How to Clean a Drain

NCH Australia

Drains and their contents tend to be out-of-sight and out-of-mind, at least until they get on the nose. What many people don’t realise though, is that once you notice the smell, you already have a problem.

Bad odours in drains are generally caused by grease, oil, dirt and organic waste building up. This build-up can quickly lead to blockages.

On top of this, Australia has strict laws about wastewater and can impose hefty fines. That means you need to be thinking about drains long before you notice them. Getting down and dirty with your wastewater now could save you a lot in the long run.

To make sure your drains aren’t about to cost you a lot of time and money, take these simple steps to clean your drain.

Step 1: Clear your drain

All kitchen drains will generally flow into a grease trap. While toilets, bathroom sinks and the like flow to sanitary sewer drain lines, an entirely separate system. This waste is discharged into municipal sewer lines.

Over time grease, oil, dirt and organic waste accumulates in drain lines and sewer pipes. To clear your drain, you need to break these down.

Traditional treatments flush the system with harsh chemicals, which can wreak havoc at the other end, causing environmental damage.

For shower and sink drains, choose a product that dissolves soap scum and hair, like Rescue Drain, which also has a nice lemon scent.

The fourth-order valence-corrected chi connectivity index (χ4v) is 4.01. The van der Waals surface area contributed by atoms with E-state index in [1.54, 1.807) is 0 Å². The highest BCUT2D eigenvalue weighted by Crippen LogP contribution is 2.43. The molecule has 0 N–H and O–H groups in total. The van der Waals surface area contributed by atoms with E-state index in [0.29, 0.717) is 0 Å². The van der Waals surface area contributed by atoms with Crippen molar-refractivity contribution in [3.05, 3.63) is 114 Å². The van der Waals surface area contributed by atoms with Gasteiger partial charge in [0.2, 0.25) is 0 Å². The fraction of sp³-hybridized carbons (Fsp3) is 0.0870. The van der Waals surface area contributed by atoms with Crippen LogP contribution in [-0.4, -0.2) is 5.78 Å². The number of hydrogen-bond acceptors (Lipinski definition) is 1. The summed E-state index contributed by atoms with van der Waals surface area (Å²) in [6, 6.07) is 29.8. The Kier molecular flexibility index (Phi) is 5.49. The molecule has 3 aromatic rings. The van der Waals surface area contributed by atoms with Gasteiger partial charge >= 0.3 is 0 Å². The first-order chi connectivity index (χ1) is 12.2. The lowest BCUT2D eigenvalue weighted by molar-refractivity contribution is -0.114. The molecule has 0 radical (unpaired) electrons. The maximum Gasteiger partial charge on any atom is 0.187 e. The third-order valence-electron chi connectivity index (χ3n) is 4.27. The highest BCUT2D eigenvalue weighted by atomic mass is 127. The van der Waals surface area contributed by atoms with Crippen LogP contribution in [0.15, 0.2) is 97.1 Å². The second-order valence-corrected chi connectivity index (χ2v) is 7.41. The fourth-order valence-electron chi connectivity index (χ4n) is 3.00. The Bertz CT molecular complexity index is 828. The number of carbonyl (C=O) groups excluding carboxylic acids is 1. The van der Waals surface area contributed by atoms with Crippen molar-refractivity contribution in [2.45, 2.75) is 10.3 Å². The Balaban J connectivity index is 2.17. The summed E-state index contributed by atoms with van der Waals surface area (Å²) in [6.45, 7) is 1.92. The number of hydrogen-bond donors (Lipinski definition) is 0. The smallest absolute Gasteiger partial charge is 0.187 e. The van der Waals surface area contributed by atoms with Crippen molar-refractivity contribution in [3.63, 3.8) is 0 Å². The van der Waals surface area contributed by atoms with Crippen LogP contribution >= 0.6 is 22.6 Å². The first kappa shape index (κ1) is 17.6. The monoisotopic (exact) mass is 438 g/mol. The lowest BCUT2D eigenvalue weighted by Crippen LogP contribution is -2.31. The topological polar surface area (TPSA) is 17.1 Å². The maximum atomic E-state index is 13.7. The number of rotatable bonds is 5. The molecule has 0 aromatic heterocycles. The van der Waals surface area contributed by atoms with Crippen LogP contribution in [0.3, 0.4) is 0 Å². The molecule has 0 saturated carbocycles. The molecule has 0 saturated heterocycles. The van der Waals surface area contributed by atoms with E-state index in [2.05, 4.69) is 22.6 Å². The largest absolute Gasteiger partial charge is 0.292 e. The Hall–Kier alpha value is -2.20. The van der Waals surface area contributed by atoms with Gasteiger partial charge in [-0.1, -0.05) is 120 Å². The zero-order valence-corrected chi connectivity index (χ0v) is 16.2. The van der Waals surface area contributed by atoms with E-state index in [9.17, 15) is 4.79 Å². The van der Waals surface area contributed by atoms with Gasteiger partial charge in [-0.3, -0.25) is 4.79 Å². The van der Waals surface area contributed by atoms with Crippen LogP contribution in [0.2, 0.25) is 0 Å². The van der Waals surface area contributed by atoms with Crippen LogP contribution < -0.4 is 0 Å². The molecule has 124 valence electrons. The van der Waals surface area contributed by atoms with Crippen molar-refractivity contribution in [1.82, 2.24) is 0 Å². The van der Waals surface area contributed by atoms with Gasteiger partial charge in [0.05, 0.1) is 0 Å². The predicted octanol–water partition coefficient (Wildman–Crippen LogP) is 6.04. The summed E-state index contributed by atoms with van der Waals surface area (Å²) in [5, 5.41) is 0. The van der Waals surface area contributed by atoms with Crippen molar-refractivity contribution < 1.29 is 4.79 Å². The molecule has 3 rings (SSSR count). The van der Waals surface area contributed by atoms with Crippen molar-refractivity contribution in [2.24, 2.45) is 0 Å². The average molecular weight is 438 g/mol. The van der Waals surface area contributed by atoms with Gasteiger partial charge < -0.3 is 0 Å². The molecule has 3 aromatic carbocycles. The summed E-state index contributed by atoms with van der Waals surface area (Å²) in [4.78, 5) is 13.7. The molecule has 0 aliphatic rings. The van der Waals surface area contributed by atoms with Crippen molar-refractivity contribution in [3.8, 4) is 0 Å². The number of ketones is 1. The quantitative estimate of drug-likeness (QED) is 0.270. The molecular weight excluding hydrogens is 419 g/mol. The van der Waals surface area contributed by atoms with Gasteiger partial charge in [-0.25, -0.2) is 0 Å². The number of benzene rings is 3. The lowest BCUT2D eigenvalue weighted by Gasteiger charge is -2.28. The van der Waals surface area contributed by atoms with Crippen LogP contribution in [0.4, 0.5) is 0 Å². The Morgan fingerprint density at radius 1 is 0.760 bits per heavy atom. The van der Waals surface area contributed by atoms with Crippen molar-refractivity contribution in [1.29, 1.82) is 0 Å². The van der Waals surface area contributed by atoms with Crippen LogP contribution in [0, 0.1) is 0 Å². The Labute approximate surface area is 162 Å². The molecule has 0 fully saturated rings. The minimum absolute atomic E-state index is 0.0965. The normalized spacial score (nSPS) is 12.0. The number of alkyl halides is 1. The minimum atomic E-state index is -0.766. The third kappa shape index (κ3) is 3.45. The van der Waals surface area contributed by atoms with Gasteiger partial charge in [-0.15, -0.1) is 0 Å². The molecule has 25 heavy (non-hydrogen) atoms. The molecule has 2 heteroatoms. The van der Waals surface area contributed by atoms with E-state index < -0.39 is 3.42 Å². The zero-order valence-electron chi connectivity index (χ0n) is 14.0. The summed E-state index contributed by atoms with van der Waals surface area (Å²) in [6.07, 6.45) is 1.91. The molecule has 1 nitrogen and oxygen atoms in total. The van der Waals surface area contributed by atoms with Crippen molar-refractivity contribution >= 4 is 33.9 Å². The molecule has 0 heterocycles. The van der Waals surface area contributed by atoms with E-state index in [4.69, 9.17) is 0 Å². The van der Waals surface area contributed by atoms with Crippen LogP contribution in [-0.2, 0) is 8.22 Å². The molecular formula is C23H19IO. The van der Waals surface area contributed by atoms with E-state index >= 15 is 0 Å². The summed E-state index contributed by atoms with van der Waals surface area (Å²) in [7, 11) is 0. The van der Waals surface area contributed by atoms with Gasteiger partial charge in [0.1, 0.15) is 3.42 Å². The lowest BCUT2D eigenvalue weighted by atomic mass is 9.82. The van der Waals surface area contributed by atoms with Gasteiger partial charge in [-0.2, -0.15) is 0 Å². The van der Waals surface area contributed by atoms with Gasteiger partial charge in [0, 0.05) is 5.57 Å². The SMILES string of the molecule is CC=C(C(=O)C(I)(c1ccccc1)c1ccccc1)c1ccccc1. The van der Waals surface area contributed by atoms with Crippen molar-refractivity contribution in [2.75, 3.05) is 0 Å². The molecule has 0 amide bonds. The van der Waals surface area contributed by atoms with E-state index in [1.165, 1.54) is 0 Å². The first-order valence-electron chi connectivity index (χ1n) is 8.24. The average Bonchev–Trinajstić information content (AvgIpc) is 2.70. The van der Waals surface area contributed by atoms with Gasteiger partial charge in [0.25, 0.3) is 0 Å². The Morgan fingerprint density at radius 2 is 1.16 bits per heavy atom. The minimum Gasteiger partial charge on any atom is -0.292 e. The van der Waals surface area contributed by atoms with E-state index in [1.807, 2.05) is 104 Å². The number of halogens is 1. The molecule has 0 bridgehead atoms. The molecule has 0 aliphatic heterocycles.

If you need to dissolve grease, fats, oils, hair and other organic matter, including stoppages further down the line, you can use heat to break down particles. Unfortunately pouring boiling water down the drain won’t cut it as the heat dissipates too quickly. A powdered treatment like ND66creates heat when added to cold water, up to 85 degrees Celsius in five minutes. Make sure and heat treatments you use are non-flammable and non-explosive. That could lead to a situation you don’t even want to imagine.

Step 2. Make sure your wastewater is compliant to avoid fines.

Australia has strict laws about wastewater and the levels of fats, oils and grease (known as FOG), biological oxygen demand (BOD) and total suspended solids (TSS) emitted by businesses into municipal sewers.

Bacterial treatments literally digest the FOGs, turning it into water and CO2, however it can take some time for the bacteria to become active, by which time the treatment has washed away. That’s why NCH developed Freeflow liquid concentrate, the latest in bacterial liquid technology that delivers billions of live bacteria right to the places it is needed most.

When disinfectants, acids or boiling water are common, a bacterial solution will be ineffective. In this instance look for a liquefying agent such as

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